As an early-stage venture capital investor, I see hundreds of business ideas a month, and it never ceases to amaze me how many entrepreneurs building a new company come to me for capital as their first option, when in reality I should be their last.
Following is a review of some of the funding options out there, and the pros and cons of each. Ultimately though, the first, and in most cases best, place to raise funds to fuel your company’s growth is . . . your customers. Here’s why.
Venture capital investment is really expensive.
A venture capital investment in almost every scenario is the most expensive capital an entrepreneur can secure. When you raise capital from VCs, they will insist on taking a large equity or ownership position in your company (generally 15 to 30 percent), in exchange for their funding. Additionally, their investment is going to come attached with strict conditions or terms, including but not limited to: voting rights, one-to-two board seats, the right to maintain ownership (aka “pro-rata rights”), claw-backs and more.
All of that may sound scary (and it should). But sometimes, an investment from a VC is the “best” capital you can receive because of the knowledge and resources he or she can bring to the table. Venture capitalists are in the business of overcoming challenges; they invest capital in businesses that are revolutionizing industries and shooting for the moon, in terms of their growth potential.
So, if your business fits that description, hasn’t been successful at securing debt funding and still requires R&D before it’s ready to start sellilng to customers, venture capital may in fact be your best pathway to raising capital.
The unfortunate news, however, is that securing venture capital funding is incredibly hard, and this path is becoming even more difficult given the current industry landscape trends. As a result of the market tightening after several years of growth, VC financing has been down in 2016. With nearly 30 percent fewer companies being funded in Q1 and Q2 of 2016, venture capital will likely be even more inaccessible for most fund-raising businesses.
Debt is cheaper than equity.
The oldest and surest way to secure money for your business is to go to the bank and get a loan, right? Not so fast. Debt financing may be one of the most traditional forms of funding, but in today’s post-2008 sub prime mortgage crisis and Dodd-Frank era of reform — banks have tightened their lending practices.
If you’re a small business owner, there are generally two options to explore for debt financing: SBA loans and traditional bank loans. In both cases, you’re going to need assets or cash up-front and a solid foundation to lend against. You can’t just show up at the bank with an idea written down on a napkin and expect to get a loan.
SBA loans are provided through the government and allow small business owners to borrow up to $5 million. These loans can be a great option for entrepreneurs who are unable to secure funding from a traditional bank and have nowhere else to go. SBA loans, however, come with additional bureaucracy; and generally the borrower is required to personally guarantee the loan. This means that if you default on your payments, you may lose your car, or worse, your house.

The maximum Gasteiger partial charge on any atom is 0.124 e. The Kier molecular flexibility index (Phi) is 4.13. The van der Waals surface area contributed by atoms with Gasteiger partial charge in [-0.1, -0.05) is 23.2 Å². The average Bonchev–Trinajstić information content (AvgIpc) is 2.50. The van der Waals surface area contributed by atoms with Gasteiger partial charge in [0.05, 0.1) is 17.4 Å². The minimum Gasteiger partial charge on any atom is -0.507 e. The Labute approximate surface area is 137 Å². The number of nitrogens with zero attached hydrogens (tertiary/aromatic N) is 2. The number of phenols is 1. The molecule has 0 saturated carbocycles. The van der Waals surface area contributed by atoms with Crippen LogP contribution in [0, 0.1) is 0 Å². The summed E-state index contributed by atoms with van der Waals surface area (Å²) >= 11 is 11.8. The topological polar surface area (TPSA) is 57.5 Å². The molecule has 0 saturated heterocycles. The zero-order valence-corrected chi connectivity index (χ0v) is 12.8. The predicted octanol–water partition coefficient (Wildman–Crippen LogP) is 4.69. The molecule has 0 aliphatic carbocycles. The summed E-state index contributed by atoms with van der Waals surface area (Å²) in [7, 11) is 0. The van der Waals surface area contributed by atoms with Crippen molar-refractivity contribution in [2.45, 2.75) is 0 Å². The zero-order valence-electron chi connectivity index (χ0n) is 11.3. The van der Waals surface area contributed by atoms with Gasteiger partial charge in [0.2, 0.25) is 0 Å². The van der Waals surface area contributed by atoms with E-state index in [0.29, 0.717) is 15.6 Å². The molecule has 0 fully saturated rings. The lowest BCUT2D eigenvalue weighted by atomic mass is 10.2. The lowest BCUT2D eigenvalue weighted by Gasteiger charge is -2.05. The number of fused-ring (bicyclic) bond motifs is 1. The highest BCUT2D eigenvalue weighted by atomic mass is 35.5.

Traditional bank loans will work only if your business fits within a very narrow box that banks are comfortable working within. There’s a phrase often used within the loan department of banks: “people, credit, business.” A good banker looks for trustworthy people, with good credit, who have a business that they understand and can measure.
So, let’s assume you’re trustworthy and have good credit: Your business still may not qualify, because bankers typically have limited imagination and flexibility when it comes to working with businesses outside of their experience and track record.
The best source of funding you’re ever going to find is: your customers.
As an investor, I love businesses that make money and are profitable. As an entrepreneur who starts businesses for a living, my goal is to find product market fit and sell to my customers as quickly as possible.
Aspiring to be an “entrepreneur” and start a company is an exceptionally popular path these days, but too often I’m pitched businesses that don’t have customers, because they don’t have a product or service that anyone actually wants.
At the end of the day, “business” can be simplified into one primary equation. Create a product or service that your “customer” is willing to pay you for (ideally more than what the product would cost to make or the service to perform). Voila! You have a business.
This is often easier said than done, of course, but the key takeaway is that every good business in history begins and ends with the customer.
Bringing this back to funding, the best, cheapest and most efficient money you’re ever going to find is the revenue and profit generated from selling a product or service. The best part about selling a product and receiving money for that product from customers is that you don’t have to give up any equity in your business, and you don’t have to pay down a loan.
Additionally, you’ll be building a loyal customer base that will reward you only as your business grows, something I’ve seen first-hand with startups and small businesses using FlashFunders.
While I often hear excuses for why founders need money to do this or do that, the reality is that most good ideas can and should generate revenue and profits. And, in the end, it’s this cash flow that should primarily be used to grow the business, before you seek outside capital for now or for down the road.
Source: Business, Property, Jobs